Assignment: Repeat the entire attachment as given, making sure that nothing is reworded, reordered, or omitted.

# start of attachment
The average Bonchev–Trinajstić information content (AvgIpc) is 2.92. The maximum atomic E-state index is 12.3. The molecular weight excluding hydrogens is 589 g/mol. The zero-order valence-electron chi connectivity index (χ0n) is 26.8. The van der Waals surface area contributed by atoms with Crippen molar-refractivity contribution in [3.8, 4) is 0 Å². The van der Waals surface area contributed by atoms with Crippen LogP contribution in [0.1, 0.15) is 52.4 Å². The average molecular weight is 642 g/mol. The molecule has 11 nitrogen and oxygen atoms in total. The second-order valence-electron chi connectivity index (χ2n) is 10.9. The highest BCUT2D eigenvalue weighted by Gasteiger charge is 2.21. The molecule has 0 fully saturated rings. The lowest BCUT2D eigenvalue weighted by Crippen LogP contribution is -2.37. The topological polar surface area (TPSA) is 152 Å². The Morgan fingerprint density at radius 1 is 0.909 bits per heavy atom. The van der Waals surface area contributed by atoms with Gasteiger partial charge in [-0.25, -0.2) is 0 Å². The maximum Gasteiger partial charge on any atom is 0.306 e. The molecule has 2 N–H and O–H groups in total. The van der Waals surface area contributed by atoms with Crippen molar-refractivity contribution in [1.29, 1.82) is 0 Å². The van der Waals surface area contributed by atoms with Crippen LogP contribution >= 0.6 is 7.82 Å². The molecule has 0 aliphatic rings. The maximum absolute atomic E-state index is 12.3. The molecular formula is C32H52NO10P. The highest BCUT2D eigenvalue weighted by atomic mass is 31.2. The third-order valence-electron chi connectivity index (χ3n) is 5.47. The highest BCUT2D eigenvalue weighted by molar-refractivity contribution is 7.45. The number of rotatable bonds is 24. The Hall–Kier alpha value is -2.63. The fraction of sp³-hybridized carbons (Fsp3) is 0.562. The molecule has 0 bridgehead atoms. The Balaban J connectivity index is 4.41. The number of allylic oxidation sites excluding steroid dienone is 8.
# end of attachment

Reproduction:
The average Bonchev–Trinajstić information content (AvgIpc) is 2.92. The maximum atomic E-state index is 12.3. The molecular weight excluding hydrogens is 589 g/mol. The zero-order valence-electron chi connectivity index (χ0n) is 26.8. The van der Waals surface area contributed by atoms with Crippen molar-refractivity contribution in [3.8, 4) is 0 Å². The van der Waals surface area contributed by atoms with Crippen LogP contribution in [0.1, 0.15) is 52.4 Å². The average molecular weight is 642 g/mol. The molecule has 11 nitrogen and oxygen atoms in total. The second-order valence-electron chi connectivity index (χ2n) is 10.9. The highest BCUT2D eigenvalue weighted by Gasteiger charge is 2.21. The molecule has 0 fully saturated rings. The lowest BCUT2D eigenvalue weighted by Crippen LogP contribution is -2.37. The topological polar surface area (TPSA) is 152 Å². The Morgan fingerprint density at radius 1 is 0.909 bits per heavy atom. The van der Waals surface area contributed by atoms with Gasteiger partial charge in [-0.25, -0.2) is 0 Å². The maximum Gasteiger partial charge on any atom is 0.306 e. The molecule has 2 N–H and O–H groups in total. The van der Waals surface area contributed by atoms with Crippen molar-refractivity contribution in [1.29, 1.82) is 0 Å². The van der Waals surface area contributed by atoms with Crippen LogP contribution >= 0.6 is 7.82 Å². The molecule has 0 aliphatic rings. The maximum absolute atomic E-state index is 12.3. The molecular formula is C32H52NO10P. The highest BCUT2D eigenvalue weighted by atomic mass is 31.2. The third-order valence-electron chi connectivity index (χ3n) is 5.47. The highest BCUT2D eigenvalue weighted by molar-refractivity contribution is 7.45. The number of rotatable bonds is 24. The Hall–Kier alpha value is -2.63. The fraction of sp³-hybridized carbons (Fsp3) is 0.562. The molecule has 0 bridgehead atoms. The Balaban J connectivity index is 4.41. The number of allylic oxidation sites excluding steroid dienone is 8.